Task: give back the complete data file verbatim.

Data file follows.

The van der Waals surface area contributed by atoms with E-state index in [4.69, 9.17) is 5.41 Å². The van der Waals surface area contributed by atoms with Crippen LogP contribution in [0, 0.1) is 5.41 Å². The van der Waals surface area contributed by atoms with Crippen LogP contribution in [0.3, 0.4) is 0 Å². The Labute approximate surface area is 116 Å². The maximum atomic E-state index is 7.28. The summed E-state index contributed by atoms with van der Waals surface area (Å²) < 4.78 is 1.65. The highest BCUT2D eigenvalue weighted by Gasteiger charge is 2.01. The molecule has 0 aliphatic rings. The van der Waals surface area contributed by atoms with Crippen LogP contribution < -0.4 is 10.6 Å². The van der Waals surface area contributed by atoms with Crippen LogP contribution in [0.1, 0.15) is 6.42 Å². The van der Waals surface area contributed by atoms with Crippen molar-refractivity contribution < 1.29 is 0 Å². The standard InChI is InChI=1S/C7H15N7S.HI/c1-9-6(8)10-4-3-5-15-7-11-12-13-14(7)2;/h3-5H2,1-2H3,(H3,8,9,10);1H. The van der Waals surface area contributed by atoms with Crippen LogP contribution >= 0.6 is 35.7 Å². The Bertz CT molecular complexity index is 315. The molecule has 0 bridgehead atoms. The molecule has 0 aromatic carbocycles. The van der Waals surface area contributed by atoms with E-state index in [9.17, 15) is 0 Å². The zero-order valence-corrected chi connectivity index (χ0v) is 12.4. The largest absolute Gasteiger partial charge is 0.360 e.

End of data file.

The van der Waals surface area contributed by atoms with E-state index in [4.69, 9.17) is 5.41 Å². The van der Waals surface area contributed by atoms with Crippen LogP contribution in [0, 0.1) is 5.41 Å². The van der Waals surface area contributed by atoms with Crippen LogP contribution in [0.3, 0.4) is 0 Å². The Labute approximate surface area is 116 Å². The maximum atomic E-state index is 7.28. The summed E-state index contributed by atoms with van der Waals surface area (Å²) < 4.78 is 1.65. The highest BCUT2D eigenvalue weighted by Gasteiger charge is 2.01. The molecule has 0 aliphatic rings. The van der Waals surface area contributed by atoms with Crippen LogP contribution < -0.4 is 10.6 Å². The van der Waals surface area contributed by atoms with Crippen LogP contribution in [0.1, 0.15) is 6.42 Å². The van der Waals surface area contributed by atoms with Crippen molar-refractivity contribution < 1.29 is 0 Å². The standard InChI is InChI=1S/C7H15N7S.HI/c1-9-6(8)10-4-3-5-15-7-11-12-13-14(7)2;/h3-5H2,1-2H3,(H3,8,9,10);1H. The van der Waals surface area contributed by atoms with Crippen LogP contribution >= 0.6 is 35.7 Å². The Bertz CT molecular complexity index is 315. The molecule has 0 bridgehead atoms. The molecule has 0 aromatic carbocycles. The van der Waals surface area contributed by atoms with E-state index in [9.17, 15) is 0 Å². The zero-order valence-corrected chi connectivity index (χ0v) is 12.4. The largest absolute Gasteiger partial charge is 0.360 e.